Starting in the small mountain town of Blue Ridge, the Blue Ridge Scenic Railway offers four-hour 26-mile round-trip excursions. The trip includes a two-hour layover for exploring the small adjoining “sister towns” of McCaysville, Georgia, and Copperhill, Tennessee.
From late September until early November, riders on the Blue Ridge Scenic Railway’s four-hour trips can experience the fall woodlands along the Toccoa River. A two-hour option foregoes a layover in McCaysville/Copperhill.
If you’d like a full experience of Georgia in the fall, the railway train offers open-air cars as an option. As you look at the leaves, you’ll also experience cool autumn breezes.
9. Red Top Mountain State Park
As you’ve seen, the state parks across northern Georgia are prime spots for experiencing the beauty of Georgia fall foliage. Red Top Mountain State Park, nestled along the shores of Lake Allatoona, is no exception.
An added dimension of experiencing Georgia fall foliage at Red Top Mountain State Park is seeing the colorful leaves reflected in the lake’s waters. The effect is to add a painterly dimension to experiencing fall in Georgia’s beautiful rolling mountains.
If you’d like to have an extended fall stay at Red Top Mountain State Park, there are cottages and campsites available. It would be wise, however, to reserve a space in your preferred option as part of planning your leaf-viewing adventure.
10. Historic Banning Mills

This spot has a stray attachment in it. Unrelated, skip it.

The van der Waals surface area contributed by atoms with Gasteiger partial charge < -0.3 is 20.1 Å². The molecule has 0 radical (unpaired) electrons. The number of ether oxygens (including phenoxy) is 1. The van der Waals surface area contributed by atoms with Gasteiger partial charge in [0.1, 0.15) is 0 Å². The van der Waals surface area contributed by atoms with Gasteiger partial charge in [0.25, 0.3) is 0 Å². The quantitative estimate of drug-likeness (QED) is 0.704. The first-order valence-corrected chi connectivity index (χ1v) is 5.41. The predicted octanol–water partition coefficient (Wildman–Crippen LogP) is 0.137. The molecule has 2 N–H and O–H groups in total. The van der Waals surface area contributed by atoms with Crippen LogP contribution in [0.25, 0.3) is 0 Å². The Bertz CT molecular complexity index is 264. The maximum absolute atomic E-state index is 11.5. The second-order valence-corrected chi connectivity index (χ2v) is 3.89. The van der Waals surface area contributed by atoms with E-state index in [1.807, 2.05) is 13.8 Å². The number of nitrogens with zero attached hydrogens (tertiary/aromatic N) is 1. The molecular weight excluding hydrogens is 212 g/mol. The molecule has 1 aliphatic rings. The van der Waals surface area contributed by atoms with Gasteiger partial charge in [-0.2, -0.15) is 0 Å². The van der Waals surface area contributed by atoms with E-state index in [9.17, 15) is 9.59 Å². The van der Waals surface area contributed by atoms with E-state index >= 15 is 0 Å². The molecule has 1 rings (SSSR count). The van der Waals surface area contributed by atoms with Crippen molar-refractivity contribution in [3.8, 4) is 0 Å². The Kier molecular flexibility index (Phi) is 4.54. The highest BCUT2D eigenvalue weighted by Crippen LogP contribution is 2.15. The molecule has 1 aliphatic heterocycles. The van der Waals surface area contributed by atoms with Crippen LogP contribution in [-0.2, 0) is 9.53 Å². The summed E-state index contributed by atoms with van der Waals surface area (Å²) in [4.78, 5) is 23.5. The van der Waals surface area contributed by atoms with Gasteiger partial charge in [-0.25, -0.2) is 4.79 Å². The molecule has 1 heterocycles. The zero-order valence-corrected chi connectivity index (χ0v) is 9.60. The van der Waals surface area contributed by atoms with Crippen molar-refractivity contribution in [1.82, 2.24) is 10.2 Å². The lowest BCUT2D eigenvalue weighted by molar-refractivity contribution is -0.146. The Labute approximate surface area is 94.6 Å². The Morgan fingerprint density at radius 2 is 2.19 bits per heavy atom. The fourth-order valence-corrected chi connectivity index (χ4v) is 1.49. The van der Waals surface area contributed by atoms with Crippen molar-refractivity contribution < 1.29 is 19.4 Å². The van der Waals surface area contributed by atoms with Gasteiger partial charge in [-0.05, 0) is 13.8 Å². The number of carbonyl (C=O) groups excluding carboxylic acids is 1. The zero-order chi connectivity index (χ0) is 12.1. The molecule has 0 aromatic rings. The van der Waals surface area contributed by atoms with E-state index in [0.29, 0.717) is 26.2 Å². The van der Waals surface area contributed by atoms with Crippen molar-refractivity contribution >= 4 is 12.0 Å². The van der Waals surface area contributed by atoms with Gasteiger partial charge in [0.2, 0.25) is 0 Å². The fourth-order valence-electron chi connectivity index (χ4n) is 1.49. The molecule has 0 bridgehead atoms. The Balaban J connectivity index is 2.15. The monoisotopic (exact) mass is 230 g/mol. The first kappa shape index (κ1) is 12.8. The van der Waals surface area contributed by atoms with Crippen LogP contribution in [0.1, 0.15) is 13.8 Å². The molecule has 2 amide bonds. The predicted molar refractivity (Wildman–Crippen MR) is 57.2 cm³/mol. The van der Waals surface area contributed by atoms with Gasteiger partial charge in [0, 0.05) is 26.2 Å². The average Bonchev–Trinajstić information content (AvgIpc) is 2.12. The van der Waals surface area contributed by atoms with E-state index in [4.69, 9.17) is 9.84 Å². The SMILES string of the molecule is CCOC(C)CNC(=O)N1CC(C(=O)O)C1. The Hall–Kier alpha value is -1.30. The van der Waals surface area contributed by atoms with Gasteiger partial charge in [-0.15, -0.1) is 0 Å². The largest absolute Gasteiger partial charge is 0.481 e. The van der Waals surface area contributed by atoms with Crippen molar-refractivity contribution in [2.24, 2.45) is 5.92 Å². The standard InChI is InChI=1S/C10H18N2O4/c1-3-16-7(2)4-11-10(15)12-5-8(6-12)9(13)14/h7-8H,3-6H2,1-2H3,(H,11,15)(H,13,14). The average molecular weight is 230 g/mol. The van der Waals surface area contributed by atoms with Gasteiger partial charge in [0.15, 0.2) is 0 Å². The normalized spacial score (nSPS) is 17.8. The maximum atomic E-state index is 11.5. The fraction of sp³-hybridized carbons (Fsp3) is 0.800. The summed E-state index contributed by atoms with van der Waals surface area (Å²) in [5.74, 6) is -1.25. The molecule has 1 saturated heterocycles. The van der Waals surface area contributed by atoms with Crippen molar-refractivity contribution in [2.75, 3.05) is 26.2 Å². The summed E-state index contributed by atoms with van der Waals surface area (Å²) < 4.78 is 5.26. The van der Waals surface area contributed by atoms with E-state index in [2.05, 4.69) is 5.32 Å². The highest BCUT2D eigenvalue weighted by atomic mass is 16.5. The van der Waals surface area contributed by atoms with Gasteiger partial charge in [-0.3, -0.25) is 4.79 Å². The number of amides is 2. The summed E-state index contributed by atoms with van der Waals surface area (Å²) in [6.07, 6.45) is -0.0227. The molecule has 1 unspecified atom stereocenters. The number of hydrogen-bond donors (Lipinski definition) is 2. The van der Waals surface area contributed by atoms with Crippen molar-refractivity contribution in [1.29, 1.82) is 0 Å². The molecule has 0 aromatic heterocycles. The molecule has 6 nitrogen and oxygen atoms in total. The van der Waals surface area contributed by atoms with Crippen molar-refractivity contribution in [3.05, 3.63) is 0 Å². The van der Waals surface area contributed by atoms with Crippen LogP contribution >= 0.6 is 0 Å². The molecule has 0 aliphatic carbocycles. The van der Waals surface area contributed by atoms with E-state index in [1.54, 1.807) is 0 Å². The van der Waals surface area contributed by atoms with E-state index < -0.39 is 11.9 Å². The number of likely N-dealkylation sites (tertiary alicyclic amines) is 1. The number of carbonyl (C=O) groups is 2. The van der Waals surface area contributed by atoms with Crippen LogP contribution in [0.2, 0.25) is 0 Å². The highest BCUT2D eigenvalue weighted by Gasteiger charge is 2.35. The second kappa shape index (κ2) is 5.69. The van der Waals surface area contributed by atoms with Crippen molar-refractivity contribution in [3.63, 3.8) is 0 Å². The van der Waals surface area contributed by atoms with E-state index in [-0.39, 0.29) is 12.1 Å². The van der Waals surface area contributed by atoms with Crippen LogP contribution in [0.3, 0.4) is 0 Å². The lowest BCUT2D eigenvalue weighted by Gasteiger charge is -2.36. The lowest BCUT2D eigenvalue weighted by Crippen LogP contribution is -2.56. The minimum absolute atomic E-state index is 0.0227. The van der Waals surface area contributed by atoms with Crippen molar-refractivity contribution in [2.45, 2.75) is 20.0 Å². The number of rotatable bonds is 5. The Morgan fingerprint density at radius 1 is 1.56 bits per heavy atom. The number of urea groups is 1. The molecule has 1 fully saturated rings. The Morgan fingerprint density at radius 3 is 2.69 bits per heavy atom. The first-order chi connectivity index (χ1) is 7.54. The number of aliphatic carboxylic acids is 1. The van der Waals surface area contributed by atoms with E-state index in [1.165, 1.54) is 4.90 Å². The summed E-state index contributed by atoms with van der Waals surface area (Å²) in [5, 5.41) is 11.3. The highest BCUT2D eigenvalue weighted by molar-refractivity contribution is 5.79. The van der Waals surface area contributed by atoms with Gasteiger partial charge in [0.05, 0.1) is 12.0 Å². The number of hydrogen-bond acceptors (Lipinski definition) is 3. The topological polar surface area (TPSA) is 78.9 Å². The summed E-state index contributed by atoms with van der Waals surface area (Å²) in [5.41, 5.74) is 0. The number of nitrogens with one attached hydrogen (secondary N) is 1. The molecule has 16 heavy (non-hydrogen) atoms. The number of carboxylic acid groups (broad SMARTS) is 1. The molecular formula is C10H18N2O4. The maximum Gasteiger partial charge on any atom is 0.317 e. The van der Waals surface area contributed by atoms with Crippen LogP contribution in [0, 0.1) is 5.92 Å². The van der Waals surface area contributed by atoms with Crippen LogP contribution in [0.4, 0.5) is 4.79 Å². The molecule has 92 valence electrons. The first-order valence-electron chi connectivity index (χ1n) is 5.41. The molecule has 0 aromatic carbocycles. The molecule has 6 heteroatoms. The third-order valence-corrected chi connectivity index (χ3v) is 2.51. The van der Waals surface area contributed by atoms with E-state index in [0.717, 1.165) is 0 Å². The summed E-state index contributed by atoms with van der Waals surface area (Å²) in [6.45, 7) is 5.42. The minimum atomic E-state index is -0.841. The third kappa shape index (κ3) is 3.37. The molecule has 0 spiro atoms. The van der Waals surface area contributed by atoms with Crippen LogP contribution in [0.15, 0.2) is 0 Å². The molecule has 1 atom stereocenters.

So, how would you like to experience Georgia fall foliage from a unique vantage point? At Historic Banning Mills in Whitesburg, a short drive west of Atlanta, you can do just that. Offering a variety of zip line experiences, at Historic Banning Mills you can soar atop the colorful fall tree canopy.
If you’re a little leery of sliding down a zip line to get a new perspective on fall colors, don’t be. At Historic Banning Mills, you’ll get thorough instruction and close attention from staff to ensure your safety and enjoyment.
However, if you prefer a slower pace, Historic Banning Mills has a number of walking trails for enjoying Georgia fall foliage. You can follow water raceways that used to serve the mills, old town streets, or old Creek Indian paths.
Wrapping up Georgia Fall Foliage: Top Viewing Spots
With fall weather that doesn’t get unusually cold, northern Georgia is a great place to see foliage bursting into bright autumnal color. And now that you know some of the best places to view the splendor of Georgia fall foliage, all that’s left for you is to plan your trip.
- About the Author
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As a longtime homeowner, Jim Thompson has tried over the years, with varying degrees of success, to enhance his residential landscapes.
As a reporter and editor for newspapers in rural Georgia, Jim interacted frequently with agricultural experts from the University of Georgia Extension Service, learning about soils and other aspects of growing things for both commercial and residential purposes.
A graduate of the University of Georgia with a bachelor’s degree in political science, Jim covered a variety of beats before retiring and embarking on writing for Minneopa Orchards.
Jim can be reached at firstname.lastname@example.org